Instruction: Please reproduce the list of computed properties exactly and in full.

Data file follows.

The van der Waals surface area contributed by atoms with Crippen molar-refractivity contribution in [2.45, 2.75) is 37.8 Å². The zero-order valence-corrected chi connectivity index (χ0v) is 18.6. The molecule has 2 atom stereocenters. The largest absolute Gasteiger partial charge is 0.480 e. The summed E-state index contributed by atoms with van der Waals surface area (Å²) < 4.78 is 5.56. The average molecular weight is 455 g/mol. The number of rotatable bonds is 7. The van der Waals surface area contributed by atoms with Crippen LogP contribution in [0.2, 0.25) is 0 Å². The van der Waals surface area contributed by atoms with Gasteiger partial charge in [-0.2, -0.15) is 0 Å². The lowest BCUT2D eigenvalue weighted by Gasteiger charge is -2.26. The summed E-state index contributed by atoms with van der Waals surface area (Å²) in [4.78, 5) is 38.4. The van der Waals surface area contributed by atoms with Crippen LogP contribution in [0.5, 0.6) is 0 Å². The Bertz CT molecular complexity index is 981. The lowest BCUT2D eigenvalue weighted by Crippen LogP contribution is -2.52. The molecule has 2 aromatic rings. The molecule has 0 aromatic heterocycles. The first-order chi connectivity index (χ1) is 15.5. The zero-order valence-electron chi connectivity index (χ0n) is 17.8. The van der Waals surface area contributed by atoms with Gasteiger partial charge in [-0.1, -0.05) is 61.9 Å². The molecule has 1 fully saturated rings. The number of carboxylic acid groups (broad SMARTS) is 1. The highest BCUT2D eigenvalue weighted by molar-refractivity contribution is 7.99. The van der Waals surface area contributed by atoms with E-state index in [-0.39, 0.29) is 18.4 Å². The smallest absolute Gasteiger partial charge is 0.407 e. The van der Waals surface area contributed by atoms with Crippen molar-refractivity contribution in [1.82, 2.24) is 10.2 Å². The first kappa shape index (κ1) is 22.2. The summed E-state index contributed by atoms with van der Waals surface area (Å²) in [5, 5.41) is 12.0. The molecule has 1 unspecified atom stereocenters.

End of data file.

The van der Waals surface area contributed by atoms with Crippen molar-refractivity contribution in [2.45, 2.75) is 37.8 Å². The zero-order valence-corrected chi connectivity index (χ0v) is 18.6. The molecule has 2 atom stereocenters. The largest absolute Gasteiger partial charge is 0.480 e. The summed E-state index contributed by atoms with van der Waals surface area (Å²) < 4.78 is 5.56. The average molecular weight is 455 g/mol. The number of rotatable bonds is 7. The van der Waals surface area contributed by atoms with Crippen LogP contribution in [0.2, 0.25) is 0 Å². The van der Waals surface area contributed by atoms with Gasteiger partial charge in [-0.2, -0.15) is 0 Å². The lowest BCUT2D eigenvalue weighted by Gasteiger charge is -2.26. The summed E-state index contributed by atoms with van der Waals surface area (Å²) in [4.78, 5) is 38.4. The van der Waals surface area contributed by atoms with Crippen LogP contribution in [0.5, 0.6) is 0 Å². The Bertz CT molecular complexity index is 981. The lowest BCUT2D eigenvalue weighted by Crippen LogP contribution is -2.52. The molecule has 2 aromatic rings. The molecule has 0 aromatic heterocycles. The first-order chi connectivity index (χ1) is 15.5. The zero-order valence-electron chi connectivity index (χ0n) is 17.8. The van der Waals surface area contributed by atoms with Gasteiger partial charge in [-0.1, -0.05) is 61.9 Å². The molecule has 1 fully saturated rings. The number of carboxylic acid groups (broad SMARTS) is 1. The highest BCUT2D eigenvalue weighted by molar-refractivity contribution is 7.99. The van der Waals surface area contributed by atoms with E-state index in [-0.39, 0.29) is 18.4 Å². The smallest absolute Gasteiger partial charge is 0.407 e. The van der Waals surface area contributed by atoms with Crippen molar-refractivity contribution in [1.82, 2.24) is 10.2 Å². The first kappa shape index (κ1) is 22.2. The summed E-state index contributed by atoms with van der Waals surface area (Å²) in [5, 5.41) is 12.0. The molecule has 1 unspecified atom stereocenters.